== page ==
Tuesday, November 22, 2011

Game 2: Grovetown Round 2

This week, my game was with the host of the house where we are holding the tournament. I have played Steve in a number of blitz games and always found him a challenge. So I was really looking forward to this, our first tournament game.

A82 Balogh Defense
White: Dan Quigley (1800)
Black: Steve Boshears (1600)
Grovetown, Georgia
(G/90) Round 2, Nov. 21, 2011

1.e4 d6 2.d4 f5

This move constitutes Balogh’s Defense, and was named for J├ínos Balogh (1892–1980), a Hungarian International Correspondence Chess Master (ICCM). The opening is rarely seen today because it weakens Black's kingside somewhat, and often results in a backward e-pawn and/or a hole on e6 after Black's light-squared bishop is exchanged. I remember having read ICCM Keith Hayward’s articles on the opening that were published in some American Postal Chess Tournaments (APCT) Bulletins back in the early 1990s. Shortly afterwards, Hayward put his theories on the viability of 2…f5 to the test against APCT’s top player, Jonathon Edwards, in a game heavily annotated by both players, and had trouble proving that 2…f5 was survivable. But neither Steve nor I play at anything approximating that level, and I remembered little of the specifics of the theory of this opening. It has simply been too long since I have seen it. If you are interested in playing this opening, I have just found a lot of Hayward's analysis of it online at http://www.chessville.com/UCO/TRNT/BaloghCounterGambit_Part_One.htm


I did remember that White’s two main choices were 3.Nc3, protecting e4, and 3.exf5, allowing the liquidation of e4. Pushing past the pawn with 3.e5 was out of the question since it allows Black to initiate a Queen trade starting with 3…dxe5. Since playing the game, I see in my database that White has been enjoying some remarkable success with 3.Bd3!? as well. I guess the point of 3.Bd3 is that it practically forces 3…fxe4, when White’s Bishop then comes to the long diagonal. I chose the text because I didn’t care after 3.Nc3 fxe4 4.Nxe4 to have my Knight kicked on e4 with 4…Bf5, though it is certainly a playable line for White.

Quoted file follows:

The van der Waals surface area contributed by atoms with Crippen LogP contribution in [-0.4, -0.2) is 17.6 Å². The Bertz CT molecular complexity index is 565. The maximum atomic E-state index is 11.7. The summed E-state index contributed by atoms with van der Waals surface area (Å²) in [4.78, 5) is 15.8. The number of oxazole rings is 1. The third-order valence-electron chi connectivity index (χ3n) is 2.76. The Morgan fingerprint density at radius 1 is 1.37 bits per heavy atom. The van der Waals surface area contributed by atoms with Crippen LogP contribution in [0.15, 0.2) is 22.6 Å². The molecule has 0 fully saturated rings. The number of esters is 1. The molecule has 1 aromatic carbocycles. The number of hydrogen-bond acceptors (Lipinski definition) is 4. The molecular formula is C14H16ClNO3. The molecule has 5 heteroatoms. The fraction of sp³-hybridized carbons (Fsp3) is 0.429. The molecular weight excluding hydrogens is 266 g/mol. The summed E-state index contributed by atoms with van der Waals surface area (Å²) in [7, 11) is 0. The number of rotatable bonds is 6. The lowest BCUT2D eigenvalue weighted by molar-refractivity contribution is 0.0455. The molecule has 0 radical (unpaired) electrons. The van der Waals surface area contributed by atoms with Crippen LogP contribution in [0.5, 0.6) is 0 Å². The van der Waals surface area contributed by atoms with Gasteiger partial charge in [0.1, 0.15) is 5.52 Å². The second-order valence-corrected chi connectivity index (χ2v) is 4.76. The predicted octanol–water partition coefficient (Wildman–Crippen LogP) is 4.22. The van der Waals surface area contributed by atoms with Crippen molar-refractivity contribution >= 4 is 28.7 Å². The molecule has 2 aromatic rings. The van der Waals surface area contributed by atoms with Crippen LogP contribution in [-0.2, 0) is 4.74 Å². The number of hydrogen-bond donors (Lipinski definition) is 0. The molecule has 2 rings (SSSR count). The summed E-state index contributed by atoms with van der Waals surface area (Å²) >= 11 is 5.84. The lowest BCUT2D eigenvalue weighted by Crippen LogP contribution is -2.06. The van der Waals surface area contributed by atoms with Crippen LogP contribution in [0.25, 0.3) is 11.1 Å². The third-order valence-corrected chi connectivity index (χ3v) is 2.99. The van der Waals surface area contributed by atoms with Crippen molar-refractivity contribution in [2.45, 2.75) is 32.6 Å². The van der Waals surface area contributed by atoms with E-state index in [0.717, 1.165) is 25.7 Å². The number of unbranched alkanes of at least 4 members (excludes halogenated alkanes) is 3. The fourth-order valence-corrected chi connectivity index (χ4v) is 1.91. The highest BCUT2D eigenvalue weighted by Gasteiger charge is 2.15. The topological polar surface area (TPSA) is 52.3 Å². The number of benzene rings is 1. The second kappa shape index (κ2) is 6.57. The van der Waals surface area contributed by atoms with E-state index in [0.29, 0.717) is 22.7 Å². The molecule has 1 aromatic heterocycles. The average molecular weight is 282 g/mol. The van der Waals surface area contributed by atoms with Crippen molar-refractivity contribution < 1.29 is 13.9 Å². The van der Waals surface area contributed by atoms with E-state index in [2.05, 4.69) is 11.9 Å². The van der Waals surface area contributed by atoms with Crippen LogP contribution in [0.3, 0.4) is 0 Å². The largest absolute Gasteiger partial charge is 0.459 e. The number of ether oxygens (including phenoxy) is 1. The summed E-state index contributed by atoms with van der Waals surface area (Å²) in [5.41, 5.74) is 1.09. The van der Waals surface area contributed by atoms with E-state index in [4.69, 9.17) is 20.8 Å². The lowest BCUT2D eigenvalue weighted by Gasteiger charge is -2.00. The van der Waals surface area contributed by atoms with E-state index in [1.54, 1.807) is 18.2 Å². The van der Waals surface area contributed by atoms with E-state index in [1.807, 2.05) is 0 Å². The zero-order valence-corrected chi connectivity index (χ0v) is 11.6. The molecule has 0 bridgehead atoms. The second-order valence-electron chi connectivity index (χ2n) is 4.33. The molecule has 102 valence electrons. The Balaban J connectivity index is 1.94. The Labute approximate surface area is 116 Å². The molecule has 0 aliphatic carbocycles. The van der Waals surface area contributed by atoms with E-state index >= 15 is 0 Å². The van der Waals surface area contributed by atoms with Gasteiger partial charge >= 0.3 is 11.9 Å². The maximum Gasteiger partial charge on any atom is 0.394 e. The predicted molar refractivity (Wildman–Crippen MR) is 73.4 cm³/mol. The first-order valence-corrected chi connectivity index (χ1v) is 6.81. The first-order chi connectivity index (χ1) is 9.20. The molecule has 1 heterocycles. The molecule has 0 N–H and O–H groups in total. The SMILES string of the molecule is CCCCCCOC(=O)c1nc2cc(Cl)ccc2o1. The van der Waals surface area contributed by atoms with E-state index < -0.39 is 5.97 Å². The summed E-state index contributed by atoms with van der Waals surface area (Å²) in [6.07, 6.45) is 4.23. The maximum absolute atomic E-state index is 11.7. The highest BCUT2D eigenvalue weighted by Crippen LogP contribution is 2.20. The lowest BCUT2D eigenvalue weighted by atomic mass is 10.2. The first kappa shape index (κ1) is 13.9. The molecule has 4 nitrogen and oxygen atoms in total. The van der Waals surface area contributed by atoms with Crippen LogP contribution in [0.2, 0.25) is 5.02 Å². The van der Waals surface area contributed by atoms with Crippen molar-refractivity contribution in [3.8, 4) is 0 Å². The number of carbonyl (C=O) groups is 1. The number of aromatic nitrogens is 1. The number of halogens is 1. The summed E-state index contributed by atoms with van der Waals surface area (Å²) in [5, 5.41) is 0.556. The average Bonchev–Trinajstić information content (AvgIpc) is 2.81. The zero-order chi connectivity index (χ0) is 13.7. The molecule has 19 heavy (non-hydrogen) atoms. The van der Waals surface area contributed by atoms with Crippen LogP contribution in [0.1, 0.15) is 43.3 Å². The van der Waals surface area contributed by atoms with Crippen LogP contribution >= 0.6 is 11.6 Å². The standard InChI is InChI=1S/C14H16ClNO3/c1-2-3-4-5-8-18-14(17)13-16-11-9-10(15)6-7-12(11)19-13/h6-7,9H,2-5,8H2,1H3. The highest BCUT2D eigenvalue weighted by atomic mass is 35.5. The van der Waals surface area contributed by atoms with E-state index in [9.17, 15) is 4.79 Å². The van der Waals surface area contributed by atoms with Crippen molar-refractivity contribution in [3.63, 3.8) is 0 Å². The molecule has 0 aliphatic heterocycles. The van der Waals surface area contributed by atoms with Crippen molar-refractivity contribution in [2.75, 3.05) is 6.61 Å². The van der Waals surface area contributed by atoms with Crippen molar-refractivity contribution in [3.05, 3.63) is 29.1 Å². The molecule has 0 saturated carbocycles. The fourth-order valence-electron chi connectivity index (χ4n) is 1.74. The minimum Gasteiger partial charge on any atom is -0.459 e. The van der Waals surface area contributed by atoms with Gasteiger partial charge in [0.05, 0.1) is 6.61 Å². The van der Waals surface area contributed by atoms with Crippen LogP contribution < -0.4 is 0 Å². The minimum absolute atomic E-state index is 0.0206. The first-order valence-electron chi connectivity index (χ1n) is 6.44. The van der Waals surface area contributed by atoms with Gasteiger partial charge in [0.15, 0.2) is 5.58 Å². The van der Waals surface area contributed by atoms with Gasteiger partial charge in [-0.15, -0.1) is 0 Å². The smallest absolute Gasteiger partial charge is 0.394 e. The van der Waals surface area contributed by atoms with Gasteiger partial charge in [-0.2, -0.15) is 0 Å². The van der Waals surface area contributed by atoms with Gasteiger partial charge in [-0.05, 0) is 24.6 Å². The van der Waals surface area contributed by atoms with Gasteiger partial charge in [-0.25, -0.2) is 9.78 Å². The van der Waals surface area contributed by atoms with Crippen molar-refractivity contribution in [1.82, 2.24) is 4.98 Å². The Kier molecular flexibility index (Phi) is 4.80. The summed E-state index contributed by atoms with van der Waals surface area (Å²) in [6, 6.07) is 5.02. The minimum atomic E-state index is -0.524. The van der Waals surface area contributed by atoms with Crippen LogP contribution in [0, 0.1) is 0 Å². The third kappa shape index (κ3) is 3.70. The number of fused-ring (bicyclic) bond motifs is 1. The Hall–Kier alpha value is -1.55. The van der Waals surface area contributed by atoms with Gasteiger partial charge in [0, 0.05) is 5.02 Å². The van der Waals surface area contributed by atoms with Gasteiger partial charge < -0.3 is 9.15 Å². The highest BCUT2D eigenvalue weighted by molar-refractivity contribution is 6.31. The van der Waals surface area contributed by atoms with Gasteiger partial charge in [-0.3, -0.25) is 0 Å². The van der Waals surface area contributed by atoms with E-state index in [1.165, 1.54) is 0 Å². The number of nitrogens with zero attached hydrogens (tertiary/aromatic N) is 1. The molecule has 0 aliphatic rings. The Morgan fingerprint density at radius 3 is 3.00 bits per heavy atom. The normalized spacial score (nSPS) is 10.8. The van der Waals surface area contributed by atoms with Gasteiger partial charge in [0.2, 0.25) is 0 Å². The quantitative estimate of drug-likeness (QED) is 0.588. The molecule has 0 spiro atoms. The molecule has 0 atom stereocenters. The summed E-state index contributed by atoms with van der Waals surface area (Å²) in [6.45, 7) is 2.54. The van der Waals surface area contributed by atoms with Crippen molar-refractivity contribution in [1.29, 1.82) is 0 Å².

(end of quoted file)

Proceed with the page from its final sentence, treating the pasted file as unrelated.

3…Bxf5 4.Qf3

My database shows that White most often selects 4.Bd3 here, but I like to keep pieces on the board, generally speaking. I was debating between Nf3, Be2, and 0-0, or something a little less usual. As in my game last week against Julie, I opted for the less usual course in order again to try to unbalance the position. Is this a psychological weakness of mine?


Commenting after the game, Steve said he considered this move forced, and the seven games I have in my database with this position show it was Black’s unanimous choice. I agree that 4...Qc8 is best. What I was hoping for was 4…Bxc2 5.Qxb7 Nd7 6.Nc3 Rb8 7.Qxa7 Nf6 when Black may have compensation for his pawn investment in terms of open lines for his pieces, but lags in development.


My idea is to protect my c-pawn for one move.

5…Nf6 6.Bg5